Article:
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SpaceX gets certification to launch NASA science missions

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falcon-9
Image Courtesy: SpaceX

By NewsGram Staff Writer

NASA has formally certified US-based Space Exploration Technologies Corporation’s (SpaceX) Falcon 9 rocket to launch the most ambitious science missions.

The Falcon 9 is now certified by NASA as a “Category 2” launch vehicle. SpaceX has successfully launched six re-supply missions to the International Space Station (ISS) as a part of the NASA contract.

The certification process of Falcon 9 began in 2012 by NASA and SpaceX. SpaceX won an $82 million contract to launch the Jason 3 mission — a project jointly funded by the US and France to measure sea roughness.

The scheduled mission by NASA named Jason 3 is ready to lift-off from Vandenberg Air Force Base in California in July. The two-stage Falcon 9 rocket will deploy the 1,124 pound spacecraft into orbit 830 miles above the Earth.

The core objective of the mission is to deploy a satellite in earth’s orbit. The satellite will then activate a radar altimeter to bounce signals off the world’s oceans to measure wave height, sea level rise and other data that are important for weather forecasting, oceanography and climate change research.

NASA spokesperson George Diller in a statement said, “The certification now clears the Falcon 9 to launch what NASA calls ‘medium-risk’ science missions, a classification that includes most of the agency’s Earth observation satellites and many of its interplanetary probes.”

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Rocket Lab is Set To Launch 10 NASA CubeSats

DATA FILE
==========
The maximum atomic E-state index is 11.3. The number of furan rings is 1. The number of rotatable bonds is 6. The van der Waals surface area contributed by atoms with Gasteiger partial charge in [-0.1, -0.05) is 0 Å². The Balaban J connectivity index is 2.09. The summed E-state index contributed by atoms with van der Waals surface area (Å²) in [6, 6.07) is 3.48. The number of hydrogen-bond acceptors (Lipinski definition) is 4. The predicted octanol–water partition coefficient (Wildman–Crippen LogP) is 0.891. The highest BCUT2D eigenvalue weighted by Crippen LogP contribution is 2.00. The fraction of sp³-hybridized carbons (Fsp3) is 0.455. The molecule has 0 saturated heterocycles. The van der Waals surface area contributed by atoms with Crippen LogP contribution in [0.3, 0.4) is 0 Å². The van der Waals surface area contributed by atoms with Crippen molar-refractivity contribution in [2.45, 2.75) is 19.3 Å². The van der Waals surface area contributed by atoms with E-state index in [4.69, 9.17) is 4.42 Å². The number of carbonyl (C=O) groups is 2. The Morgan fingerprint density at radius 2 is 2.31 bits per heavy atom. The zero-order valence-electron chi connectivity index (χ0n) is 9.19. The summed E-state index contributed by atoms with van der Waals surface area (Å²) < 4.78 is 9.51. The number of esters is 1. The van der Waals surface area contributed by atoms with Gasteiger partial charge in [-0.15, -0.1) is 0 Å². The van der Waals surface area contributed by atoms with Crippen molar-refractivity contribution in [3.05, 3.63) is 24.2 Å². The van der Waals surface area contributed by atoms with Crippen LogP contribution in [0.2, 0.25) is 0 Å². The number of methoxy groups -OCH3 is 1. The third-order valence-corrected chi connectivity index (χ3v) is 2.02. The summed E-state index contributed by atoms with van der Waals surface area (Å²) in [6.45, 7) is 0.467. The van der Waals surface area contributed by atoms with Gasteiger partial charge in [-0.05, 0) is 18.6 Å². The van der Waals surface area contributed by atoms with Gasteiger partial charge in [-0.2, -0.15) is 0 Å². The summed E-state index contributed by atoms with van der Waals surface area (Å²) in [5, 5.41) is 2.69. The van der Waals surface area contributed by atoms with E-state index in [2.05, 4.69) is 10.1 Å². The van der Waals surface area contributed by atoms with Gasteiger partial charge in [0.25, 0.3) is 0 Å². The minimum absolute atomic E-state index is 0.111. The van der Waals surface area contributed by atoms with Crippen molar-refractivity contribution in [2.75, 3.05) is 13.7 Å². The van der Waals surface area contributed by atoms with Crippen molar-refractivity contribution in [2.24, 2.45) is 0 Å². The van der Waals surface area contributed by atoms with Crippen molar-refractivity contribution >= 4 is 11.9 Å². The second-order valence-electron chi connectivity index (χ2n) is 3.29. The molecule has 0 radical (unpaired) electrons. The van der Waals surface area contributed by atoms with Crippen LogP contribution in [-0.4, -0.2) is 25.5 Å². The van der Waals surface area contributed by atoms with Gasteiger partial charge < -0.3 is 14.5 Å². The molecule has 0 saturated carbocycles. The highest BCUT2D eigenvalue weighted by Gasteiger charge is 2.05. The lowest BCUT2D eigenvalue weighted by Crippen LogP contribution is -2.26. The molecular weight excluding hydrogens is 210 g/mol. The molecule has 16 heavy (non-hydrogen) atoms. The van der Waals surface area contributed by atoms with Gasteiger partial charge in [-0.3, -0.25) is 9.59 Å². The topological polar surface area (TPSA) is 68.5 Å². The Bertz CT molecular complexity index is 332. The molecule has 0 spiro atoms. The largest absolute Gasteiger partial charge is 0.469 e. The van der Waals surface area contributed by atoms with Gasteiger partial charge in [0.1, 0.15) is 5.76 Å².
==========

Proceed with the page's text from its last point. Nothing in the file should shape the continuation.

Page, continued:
They will be placed in RailPODs aboard the Electron rocket that will ferry them to space

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Kepler, NASA, tissue
Rocket Lab to launch 10 NASA CubeSats on Sunday. Pixabay

In its first mission for NASA, the American aerospace manufacturer Rocket Lab is set to launch 10 small research satellites, or CubeSats, from New Zealand, the US space agency said.

Owing to bad weather, Rocket Lab was forced to postpone the earlier decided launch on December 12.

Rocket Lab is now targeting the ELaNa-19 launch on December 15 with a launch window opening at 11 p.m. EST from the company’s launch complex on the Mahia Peninsula in New Zealand, NASA said in a statement on Friday.

The CubeSats were built by three NASA centres, seven universities, and a middle school under the NASA’s Educational Launch of Nanosatellites, or (ELaNa-19) mission.

ElaNa-19 is NASA’s first to be completely dedicated to launching CubeSats under the agency’s Venture Class Launch Services program for small-satellite launches.

More than 250 students have been involved in the design, development and construction of the CubeSats scheduled to be flown as payloads on Rocket Lab’s Electron rocket.

NASA, Hubble, Keplar, asteroids
Owing to bad weather, Rocket Lab was forced to postpone the earlier decided launch on December 12. Flickr

“The major difference between today’s launch and previous #ELaNa missions is that for the first time, NASA will have a launch completely dedicated to CubeSats rather than having the small satellites ride along with a much larger spacecraft that is the primary mission,” NASA Launch Services Program officials wrote on Twitter on December 12.

The 10 CubeSats are named as CubeSail, CeREs, NMTSat, CHOMPTT, ALBus, STF-1, ISX, RSat, Shields-1 and DaVinci, NASA said.

These are built to standard dimensions of one unit (1U), and can be 1U, 2U, 3U or 6U in size. They generally weigh less than 1.33 kg per U — 6U may be up to 12 kg.

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They will be placed in RailPODs aboard the Electron rocket that will ferry them to space.

After the main payload deploys, the CubeSats will separate from their RailPODs. After 45 minutes in orbit, the CubeSat transmitters will turn on and university ground stations will listen for their beacons, determine their small satellites’ functionality and announce operational status.

CubeSat mission durations and orbital life vary but are anticipated to last at least three years. Upon mission completion, the CubeSats fall to Earth, burning up in the atmosphere, NASA noted. (IANS)